Northvolt Project: Destroying our environment won't help save it, says Green Party

OTTAWA - Today, the Green Party of Canada expresses deep concern about the Northvolt battery plant project, which involves construction on a heavily contaminated site along the Richelieu River. The party stresses the risks associated with the lack of a proper environmental assessment, and calls for immediate action to ensure environmental protection.

During construction of the plant, which would involve moving large quantities of soil, there is a high risk that contaminants from the soil will seep into the water table and poison watercourses. This poses a serious threat to local wildlife, including two endangered species, the copper redhorse and the St. Lawrence beluga whale.

 "The announcement of $1.37 billion in federal funding for the Northvolt project raises major concerns about the environmental impact on the Richelieu River and its ecosystems," says Leader Elizabeth May. "We urge the federal government to order public environmental assessment hearings to ensure transparency and protect our natural resources."

The Green Party of Canada points out that the Northvolt plant site, inherited from Canadian Industries Limited (CIL), is contaminated by a variety of hazardous substances, including hydrocarbons, cadmium, chromium and phenolic compounds. The potential implications of this contamination for the health of the Richelieu and St. Lawrence rivers underscore the need for a thorough assessment.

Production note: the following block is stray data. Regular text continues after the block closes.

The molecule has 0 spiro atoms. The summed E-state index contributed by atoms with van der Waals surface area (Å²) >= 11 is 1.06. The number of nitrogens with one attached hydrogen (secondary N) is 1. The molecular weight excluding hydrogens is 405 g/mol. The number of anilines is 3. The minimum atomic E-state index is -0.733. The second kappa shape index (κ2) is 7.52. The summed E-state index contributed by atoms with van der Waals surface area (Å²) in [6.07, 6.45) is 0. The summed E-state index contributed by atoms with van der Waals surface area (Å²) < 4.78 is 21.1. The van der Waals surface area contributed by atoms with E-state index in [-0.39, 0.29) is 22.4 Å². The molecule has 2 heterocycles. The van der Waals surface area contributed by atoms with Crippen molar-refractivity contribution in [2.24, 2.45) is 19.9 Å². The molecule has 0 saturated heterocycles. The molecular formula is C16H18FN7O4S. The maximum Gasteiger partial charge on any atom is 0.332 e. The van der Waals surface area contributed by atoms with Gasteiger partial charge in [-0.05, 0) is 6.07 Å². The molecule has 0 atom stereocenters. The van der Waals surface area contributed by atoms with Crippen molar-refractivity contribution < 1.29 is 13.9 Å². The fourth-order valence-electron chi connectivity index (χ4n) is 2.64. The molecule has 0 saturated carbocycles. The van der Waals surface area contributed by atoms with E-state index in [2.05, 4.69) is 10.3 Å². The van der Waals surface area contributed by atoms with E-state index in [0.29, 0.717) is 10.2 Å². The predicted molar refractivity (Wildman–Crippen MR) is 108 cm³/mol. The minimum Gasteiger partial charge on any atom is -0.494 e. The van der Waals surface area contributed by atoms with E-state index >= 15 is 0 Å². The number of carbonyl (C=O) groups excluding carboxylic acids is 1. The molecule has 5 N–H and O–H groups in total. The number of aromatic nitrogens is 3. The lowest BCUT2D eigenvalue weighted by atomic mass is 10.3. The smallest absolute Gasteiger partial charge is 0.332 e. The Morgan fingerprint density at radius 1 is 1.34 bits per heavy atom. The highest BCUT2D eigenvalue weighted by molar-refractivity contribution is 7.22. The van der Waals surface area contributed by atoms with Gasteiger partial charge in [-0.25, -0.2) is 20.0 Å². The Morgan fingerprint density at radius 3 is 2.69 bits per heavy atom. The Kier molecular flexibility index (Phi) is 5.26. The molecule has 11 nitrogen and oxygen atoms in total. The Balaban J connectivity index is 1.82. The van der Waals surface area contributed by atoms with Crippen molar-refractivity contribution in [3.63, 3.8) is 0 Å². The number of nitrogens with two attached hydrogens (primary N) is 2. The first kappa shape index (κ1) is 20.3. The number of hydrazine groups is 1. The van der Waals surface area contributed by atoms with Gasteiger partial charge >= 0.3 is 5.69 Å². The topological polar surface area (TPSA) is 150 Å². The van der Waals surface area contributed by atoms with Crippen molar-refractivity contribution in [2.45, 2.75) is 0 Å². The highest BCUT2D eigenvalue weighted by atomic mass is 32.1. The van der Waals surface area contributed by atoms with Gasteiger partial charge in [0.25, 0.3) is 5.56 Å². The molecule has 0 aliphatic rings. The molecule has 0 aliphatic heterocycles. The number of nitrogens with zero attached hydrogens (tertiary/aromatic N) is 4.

"Protecting our rivers and ecosystems is an absolute priority," emphasizes Deputy Leader Jonathan Pedneault. "We call on Environment Minister Steven Guilbeault to work with François-Philippe Champagne to ensure that the Northvolt project meets the highest environmental standards. It's absolutely ridiculous to hear them say that because it's a Swedish company, it will do a good job of respecting the environment. Reputation is not a substitute for reality. You don't need an IKEA manual to figure that out. The government is offering neatly packaged promises instead of the environmental assessment that is needed. 

"The argument that this is a project that will save the environment simply doesn't hold water when you consider the risks involved in building this plant."

"When the federal government invests taxpayers' money in infrastructure, the federal Environmental Assessment Act requires it to assess and prevent the environmental impacts of its actions," notes Daniel Green, the Green Party's critic on environmental issues. "Especially since the fish of the Richelieu River and the belugas of the St. Lawrence are protected by the federal Fisheries Act and the federal Species at Risk Act."

The Green Party of Canada reaffirms its commitment to environmental protection and insists on the need for a thorough environmental assessment of the Northvolt project.


For more information or to arrange an interview : 

Fabrice Lachance Nové

Press secretary